However, the Bulldogs won’t enter this game lightly. That’s just not their style.

“We’ve been telling the guys that every single game is a playoff game,” head coach David Faaeteete said at the Linebackers Club luncheon on Thursday. “In order to get seeded where we want to, we have to win all of our games.”

With a win Hermiston can jump as high as No. 4 in the OSAA’s 5A rankings, and host a playoff game — possibly two, and that’s all the Bulldogs can hope for.

“That’s what the kids want,” Faaeteete added. “They want to play at home one more time, they want to host.”

It is unlikely that the Bulldogs will be able to break into the top three but again, if there’s an upset it could be possible. Hermiston currently sits at No. 5 in the rankings. In front of the Bulldogs are No. 1 Mountain View, No. 2 Crescent Valley, No. 3 Churchill and No. 4 Wilsonville.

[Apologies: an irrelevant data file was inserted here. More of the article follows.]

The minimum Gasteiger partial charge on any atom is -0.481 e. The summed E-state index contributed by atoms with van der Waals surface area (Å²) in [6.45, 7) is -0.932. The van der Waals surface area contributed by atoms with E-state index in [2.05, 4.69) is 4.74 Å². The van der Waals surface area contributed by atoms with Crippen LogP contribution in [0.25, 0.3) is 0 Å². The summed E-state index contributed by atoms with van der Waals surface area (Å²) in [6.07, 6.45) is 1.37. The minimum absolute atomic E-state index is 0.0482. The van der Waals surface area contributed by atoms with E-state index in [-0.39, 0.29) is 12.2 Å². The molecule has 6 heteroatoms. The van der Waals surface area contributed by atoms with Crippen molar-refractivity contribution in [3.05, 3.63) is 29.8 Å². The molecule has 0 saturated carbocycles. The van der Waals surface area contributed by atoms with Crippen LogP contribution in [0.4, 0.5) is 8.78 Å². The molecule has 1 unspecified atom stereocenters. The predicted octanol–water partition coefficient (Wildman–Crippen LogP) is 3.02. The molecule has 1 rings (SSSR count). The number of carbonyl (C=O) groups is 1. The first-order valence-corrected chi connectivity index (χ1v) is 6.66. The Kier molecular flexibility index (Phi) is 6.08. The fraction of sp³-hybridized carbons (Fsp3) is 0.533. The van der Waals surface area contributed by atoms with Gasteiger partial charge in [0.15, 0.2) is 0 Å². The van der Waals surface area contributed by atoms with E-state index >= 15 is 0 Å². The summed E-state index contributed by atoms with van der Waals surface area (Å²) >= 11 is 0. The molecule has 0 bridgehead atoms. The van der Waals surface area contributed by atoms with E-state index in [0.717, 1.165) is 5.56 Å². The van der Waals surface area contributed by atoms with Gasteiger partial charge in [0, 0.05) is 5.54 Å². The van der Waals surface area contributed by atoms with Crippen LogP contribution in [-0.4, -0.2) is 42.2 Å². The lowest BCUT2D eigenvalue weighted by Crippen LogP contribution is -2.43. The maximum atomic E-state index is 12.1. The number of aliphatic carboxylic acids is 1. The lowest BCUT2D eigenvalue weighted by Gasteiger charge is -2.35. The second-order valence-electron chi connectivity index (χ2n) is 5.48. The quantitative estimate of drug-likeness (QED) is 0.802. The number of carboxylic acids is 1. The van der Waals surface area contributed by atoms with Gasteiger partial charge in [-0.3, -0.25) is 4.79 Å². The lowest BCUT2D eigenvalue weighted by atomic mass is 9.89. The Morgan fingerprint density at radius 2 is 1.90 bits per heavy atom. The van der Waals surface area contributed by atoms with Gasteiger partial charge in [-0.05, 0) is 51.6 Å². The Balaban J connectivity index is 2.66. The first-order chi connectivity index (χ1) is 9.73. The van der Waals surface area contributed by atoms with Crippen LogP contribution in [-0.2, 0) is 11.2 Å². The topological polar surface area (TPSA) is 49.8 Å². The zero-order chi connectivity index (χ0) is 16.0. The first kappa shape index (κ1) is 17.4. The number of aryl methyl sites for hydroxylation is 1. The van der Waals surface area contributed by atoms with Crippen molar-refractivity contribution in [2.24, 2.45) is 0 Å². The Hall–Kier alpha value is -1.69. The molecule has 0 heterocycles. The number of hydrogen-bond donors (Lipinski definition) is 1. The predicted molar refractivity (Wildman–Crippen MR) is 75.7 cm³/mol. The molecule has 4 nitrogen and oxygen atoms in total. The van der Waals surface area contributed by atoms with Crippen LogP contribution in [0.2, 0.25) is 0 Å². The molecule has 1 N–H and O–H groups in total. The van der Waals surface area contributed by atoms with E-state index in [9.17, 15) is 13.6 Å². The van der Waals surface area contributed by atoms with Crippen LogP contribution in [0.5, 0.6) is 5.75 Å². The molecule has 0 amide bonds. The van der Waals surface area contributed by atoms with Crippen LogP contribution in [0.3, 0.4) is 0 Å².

An undefeated No. 1 and 2 team will likely come away with a victory, but Churchill and Wilsonville face teams that may give each a run for their money. If either losses, and Hermiston tops Pendleton then the Bulldogs can inch up the rankings before they freeze at 10 p.m. Friday.

Hermiston will need every advantage it can get if the Bulldogs want to end their Farewell Tour with their last Oregon state title. The trip won’t be easy, though. The Bulldogs have only made it past Round 1 five times since 1991 — the most notable was during its 2014 championship season.

“Their mantra this week — they see it as a big rivalry, but they understand they have bigger goals than this game,” Faaeteete said. “Their mantra has been prepare like we prepare for any other game and practice like we practice for any other game.”


Contact Eric Singer at esinger@eastoregonian.com or 541-966-0839. Contact Alexis Mansanarez at amansanarez@eastoregonian.com or 541-564-4542.